Blubber & Beach

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September 3rd 2011
Published: June 23rd 2017
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Geo: -25.2836, 152.836

We wanted to spend our last couple of days in Australia in the Hervey Bay and Fraser Island area (which is just north of Brisbane) but that made for some pretty hard driving to make our way out of the interior and back to the coast. DH took on her role as navigator with a suitable amount of gusto- she had two or three maps opened up (although the city map of Bangkok created some confusion), and she was charting our progress by tracing her finger along the highlighted roads (and got only slightly flustered when she came to the edge of the page), and would, in her best navigator voice, announce the name of the town or crossroad we had just passed. Not to be picky, but I suspect that some of the better navigators out there would anticipate where we were going as opposed to tracking where we had just been but not to worry; during our breaks I would sneak a look at the maps and the Spaceship stayed on course.

DH's directions aside, our real worry was the dreaded encounter with an Aussie truck-train on any narrow stretch of pavement. These behemoths slowed for no man and they didn't move over either. What is a truck-train you ask? Think of three of our tractor trailers all attached together driven by a Mad Max type who notched their belt with each kangaroo kill (ok, I don't know if that part is true but I have never seen that much road kill even in the midst of our worst raccoon season). We did see a number of live kangaroos, emus, and assorted wildlife wandering near the roads so we were in a constant state of high alert (how would I explain that to the insurance folks back home- "my spaceship hit a kangaroo!!"😉. As a result we did have to make one overnight pitstop to avoid driving at night- it was probably our only bad campsite of the journey- the kind of trailer park favoured by tornados.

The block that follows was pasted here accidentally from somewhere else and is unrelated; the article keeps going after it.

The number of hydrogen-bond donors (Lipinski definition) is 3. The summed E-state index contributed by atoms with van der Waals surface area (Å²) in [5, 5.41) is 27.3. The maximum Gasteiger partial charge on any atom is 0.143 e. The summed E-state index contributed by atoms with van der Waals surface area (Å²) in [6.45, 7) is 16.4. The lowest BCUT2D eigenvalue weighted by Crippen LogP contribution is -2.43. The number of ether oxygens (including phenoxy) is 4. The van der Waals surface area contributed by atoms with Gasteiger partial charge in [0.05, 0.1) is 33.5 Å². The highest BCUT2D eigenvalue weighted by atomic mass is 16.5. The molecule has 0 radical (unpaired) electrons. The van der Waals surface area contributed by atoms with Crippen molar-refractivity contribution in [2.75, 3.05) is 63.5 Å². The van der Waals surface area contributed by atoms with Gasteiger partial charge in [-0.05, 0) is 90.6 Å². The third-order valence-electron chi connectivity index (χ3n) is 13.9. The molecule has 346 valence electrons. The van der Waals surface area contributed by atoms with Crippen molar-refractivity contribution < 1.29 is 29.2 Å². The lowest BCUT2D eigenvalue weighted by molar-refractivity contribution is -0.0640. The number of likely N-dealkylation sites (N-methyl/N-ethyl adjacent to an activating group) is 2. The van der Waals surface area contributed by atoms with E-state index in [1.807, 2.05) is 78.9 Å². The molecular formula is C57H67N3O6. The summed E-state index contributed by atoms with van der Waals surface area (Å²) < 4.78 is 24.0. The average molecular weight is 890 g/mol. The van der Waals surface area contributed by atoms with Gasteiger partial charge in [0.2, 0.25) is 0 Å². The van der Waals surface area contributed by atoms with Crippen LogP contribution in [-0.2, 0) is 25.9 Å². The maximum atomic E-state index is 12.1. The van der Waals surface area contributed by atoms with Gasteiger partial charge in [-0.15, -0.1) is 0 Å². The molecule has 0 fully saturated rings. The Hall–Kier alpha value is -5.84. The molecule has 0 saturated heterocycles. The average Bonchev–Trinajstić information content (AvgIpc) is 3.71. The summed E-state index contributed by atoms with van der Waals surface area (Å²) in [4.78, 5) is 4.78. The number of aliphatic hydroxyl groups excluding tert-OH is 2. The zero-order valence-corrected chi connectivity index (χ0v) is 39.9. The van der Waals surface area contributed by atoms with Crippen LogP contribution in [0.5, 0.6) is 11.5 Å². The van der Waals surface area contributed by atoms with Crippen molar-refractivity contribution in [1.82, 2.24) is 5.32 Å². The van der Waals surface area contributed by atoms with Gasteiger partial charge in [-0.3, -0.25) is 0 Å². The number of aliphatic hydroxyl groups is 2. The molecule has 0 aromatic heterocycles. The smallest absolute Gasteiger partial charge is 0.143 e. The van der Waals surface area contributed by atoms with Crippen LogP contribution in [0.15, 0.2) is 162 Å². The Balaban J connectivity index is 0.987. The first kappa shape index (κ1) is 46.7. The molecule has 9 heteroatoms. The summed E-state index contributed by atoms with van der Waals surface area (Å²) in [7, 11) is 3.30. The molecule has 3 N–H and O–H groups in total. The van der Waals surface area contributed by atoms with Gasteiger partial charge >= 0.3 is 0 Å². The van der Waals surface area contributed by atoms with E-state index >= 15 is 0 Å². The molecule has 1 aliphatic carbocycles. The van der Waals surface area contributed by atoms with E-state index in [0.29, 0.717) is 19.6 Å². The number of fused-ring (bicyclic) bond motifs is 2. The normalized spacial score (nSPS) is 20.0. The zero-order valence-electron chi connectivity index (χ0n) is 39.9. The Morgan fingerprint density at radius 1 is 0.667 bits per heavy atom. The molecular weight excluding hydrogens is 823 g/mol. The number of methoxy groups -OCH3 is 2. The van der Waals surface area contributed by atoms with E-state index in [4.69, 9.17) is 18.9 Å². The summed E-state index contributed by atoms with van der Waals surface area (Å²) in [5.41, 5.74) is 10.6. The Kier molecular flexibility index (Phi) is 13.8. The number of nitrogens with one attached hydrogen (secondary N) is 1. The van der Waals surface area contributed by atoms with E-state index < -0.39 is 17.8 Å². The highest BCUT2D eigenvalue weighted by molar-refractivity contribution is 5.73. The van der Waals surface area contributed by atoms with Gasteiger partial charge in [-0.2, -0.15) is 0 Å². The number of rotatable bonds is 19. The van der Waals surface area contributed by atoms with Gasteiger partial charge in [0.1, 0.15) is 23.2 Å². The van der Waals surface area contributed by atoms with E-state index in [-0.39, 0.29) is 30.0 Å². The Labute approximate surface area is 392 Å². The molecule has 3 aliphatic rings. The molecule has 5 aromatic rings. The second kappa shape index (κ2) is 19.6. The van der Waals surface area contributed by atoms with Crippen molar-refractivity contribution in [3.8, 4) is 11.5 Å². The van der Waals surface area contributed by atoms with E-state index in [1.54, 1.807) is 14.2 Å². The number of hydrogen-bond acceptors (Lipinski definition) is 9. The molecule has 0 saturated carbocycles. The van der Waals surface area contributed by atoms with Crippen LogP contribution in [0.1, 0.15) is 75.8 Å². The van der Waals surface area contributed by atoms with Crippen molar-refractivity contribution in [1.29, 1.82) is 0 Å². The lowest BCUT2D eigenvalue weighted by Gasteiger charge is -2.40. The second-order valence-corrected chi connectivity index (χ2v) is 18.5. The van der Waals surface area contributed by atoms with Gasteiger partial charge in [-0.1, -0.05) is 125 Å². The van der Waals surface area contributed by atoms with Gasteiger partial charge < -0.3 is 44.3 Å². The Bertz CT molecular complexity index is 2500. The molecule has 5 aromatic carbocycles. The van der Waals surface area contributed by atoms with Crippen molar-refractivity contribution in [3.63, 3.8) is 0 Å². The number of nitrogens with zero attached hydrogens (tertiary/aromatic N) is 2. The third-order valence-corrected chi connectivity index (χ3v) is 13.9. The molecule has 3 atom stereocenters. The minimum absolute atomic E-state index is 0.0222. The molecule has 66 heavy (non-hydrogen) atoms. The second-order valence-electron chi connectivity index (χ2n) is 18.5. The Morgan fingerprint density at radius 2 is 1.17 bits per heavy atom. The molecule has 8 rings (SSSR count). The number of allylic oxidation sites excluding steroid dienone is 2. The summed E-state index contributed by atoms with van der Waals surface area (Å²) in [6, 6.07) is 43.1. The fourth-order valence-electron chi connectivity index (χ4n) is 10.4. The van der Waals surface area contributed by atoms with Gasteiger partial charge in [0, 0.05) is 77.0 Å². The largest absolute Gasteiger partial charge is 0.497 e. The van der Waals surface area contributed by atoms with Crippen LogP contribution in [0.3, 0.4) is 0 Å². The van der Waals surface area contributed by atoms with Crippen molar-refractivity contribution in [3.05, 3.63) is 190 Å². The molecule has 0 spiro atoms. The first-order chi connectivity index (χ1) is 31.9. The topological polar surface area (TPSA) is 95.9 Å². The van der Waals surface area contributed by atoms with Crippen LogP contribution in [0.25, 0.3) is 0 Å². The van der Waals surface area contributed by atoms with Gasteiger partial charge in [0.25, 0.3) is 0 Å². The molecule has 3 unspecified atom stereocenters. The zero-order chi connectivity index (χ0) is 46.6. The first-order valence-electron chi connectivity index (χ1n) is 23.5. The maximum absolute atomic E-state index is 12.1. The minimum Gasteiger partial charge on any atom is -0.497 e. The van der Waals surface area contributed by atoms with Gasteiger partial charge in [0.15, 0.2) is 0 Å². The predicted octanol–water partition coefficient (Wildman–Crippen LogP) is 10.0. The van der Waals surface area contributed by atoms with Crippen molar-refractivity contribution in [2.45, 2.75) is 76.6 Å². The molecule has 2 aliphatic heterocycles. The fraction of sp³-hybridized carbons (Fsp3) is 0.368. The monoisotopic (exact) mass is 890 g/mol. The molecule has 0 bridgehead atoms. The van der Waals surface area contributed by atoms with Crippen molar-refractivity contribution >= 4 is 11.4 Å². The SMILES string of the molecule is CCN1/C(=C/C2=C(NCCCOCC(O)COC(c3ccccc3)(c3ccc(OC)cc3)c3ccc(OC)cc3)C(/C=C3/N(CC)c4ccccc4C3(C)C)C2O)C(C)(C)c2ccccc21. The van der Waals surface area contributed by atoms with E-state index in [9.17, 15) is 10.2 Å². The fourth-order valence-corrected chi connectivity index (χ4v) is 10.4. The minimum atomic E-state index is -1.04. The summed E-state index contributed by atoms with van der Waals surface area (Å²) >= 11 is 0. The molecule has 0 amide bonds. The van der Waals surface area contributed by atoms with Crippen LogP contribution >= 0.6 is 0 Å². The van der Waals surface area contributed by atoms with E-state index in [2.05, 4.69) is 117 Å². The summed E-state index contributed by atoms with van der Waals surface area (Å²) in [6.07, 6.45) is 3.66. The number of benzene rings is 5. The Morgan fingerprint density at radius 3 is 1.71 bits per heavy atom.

The next day we glided into Hervey Bay just in time to snag a primo camp site at the local hostel, and dash off to do a little whale watching expedition in the bay. DH claimed to have had a magical whale watching experience near Cape Cod but someone later stole her camera so she didn't have the pics to prove it (sounds a little bit like Bonnie D's imaginary talking pigeon), and she did spot a whale breeching in Vanuatu, so she kept giving the crew advice as to where they might find the whales. The Bay is something of a rest stop for migrating whales so they're supposed to be quite easy to spot and sure enough, it wasn't long before we spotted our first Humpback. Almost immediately this whale flipped over and seemed to be dozing upside-down with only his tail fins sticking out of the water- even the crew couldn't explain that one. And after an extended encounter with a mother and calf, the real magic started- a pod of 3 adult Humpbacks decided that we were as interesting to them as they were to us. They circled the boat and put on a real show for us- every now and then, one would poke their head up to see what we were doing- they'd spray us with water while surfacing near the boat all the while putting on a whale version of synchronized swimming. I didn't expect much from a whale watching trip but this was a really big wow!